Part of what the SCC discussed was the reliance of the (lower) Court of Appeal on the “chance of life” standard from R. v. Berriman (1854), 6 Cox C.C. 388, to conclude that a fetus becomes a child "when the fetus has reached a stage when, but for some external event or circumstance, it would likely have been born alive." In the Berriman ruling, it is required that the fetus “might have been born alive”, relying upon a "likelihood."
Such vagueness could have been dealt with in a swifter fashion in the failed Motion 312 of MP Stephen Woodworth which was controversially and unceremoniously voted down in the House of Parliment seven months ago. Woodworth's motion sought to discover "what medical evidence exists to demonstrate that a child is or is not a human being before the moment of complete birth?" Apparently, our politicians and some outspoken Canadians prefer the vagueness of the "chance of life" standard from a 19th century court case which predates the inventions of pasteurization, sewing machines, and the rubber tire, rather than looking toward contemporary medical knowledge realized through inventions such as the sonogram and functional MRIs.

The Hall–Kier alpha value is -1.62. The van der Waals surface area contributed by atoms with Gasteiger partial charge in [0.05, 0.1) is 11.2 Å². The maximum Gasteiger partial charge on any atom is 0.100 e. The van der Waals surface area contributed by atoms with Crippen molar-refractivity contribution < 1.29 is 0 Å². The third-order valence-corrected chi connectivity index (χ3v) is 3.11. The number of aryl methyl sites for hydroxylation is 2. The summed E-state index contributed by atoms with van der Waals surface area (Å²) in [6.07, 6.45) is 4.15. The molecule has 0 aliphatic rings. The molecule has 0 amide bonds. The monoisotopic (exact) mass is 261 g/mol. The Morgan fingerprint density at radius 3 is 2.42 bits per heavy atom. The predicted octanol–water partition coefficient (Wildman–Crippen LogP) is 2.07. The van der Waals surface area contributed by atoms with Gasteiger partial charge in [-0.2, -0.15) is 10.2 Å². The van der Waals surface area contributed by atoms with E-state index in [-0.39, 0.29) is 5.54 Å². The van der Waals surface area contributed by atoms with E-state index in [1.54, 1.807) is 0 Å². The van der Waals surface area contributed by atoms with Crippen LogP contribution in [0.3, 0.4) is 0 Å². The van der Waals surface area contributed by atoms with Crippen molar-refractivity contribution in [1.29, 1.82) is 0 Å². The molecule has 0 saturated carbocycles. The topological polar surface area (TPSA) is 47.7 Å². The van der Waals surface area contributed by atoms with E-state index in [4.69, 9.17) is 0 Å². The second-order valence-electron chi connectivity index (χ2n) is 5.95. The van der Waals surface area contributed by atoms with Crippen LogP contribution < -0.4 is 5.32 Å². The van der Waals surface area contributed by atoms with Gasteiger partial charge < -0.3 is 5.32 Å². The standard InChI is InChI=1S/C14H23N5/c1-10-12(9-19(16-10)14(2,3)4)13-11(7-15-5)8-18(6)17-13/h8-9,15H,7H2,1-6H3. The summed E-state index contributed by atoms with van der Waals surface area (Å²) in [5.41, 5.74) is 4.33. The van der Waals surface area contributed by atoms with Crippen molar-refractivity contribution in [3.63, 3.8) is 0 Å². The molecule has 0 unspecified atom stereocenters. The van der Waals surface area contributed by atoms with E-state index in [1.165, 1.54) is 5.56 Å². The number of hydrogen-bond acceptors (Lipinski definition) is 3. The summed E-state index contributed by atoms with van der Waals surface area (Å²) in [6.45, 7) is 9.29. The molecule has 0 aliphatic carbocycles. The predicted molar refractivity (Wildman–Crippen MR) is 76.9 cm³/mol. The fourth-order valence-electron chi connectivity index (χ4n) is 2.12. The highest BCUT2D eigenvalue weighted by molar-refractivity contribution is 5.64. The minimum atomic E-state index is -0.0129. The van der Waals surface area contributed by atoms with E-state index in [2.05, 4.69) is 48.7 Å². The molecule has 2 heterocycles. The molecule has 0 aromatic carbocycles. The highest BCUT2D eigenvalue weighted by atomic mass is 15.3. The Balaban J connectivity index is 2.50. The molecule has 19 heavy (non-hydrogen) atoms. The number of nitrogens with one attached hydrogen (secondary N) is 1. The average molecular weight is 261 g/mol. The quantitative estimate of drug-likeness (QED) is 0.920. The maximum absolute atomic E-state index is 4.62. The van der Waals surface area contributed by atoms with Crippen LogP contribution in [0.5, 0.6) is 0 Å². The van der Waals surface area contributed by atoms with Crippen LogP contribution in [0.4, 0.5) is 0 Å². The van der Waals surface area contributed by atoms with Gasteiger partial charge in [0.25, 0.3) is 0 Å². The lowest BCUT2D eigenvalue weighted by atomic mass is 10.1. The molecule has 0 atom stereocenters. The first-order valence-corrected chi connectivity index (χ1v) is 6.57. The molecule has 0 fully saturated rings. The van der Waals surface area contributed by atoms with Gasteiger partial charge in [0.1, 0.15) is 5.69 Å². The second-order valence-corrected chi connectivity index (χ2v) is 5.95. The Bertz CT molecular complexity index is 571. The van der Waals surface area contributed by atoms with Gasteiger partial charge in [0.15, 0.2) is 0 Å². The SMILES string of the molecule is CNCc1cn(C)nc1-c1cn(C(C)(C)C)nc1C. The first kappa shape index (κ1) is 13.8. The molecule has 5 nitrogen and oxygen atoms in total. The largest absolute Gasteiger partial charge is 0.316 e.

My perennial problem with the Supreme Court of Canada is that they are incredibly scared of any infringement on the lack of abortion law in this country. I laud the SCC efforts to make obvious the "unconstitutionally vague" law regarding babies "that were likely have been born alive". But how does this logic work? If the mother had said that she had meant to abort the baby but hadn't gotten around to it, would that mean that the baby was likely to be born dead? Aren't all babies in their mother's womb, babies which are likely to be born alive? Well at least until someone kills them? When will the Supreme Court stop discriminating against gestationally younger babies stop avoiding any discussion of the dreaded "A" word?
Score zero for the SCC, score zero for babies likely to be born dead.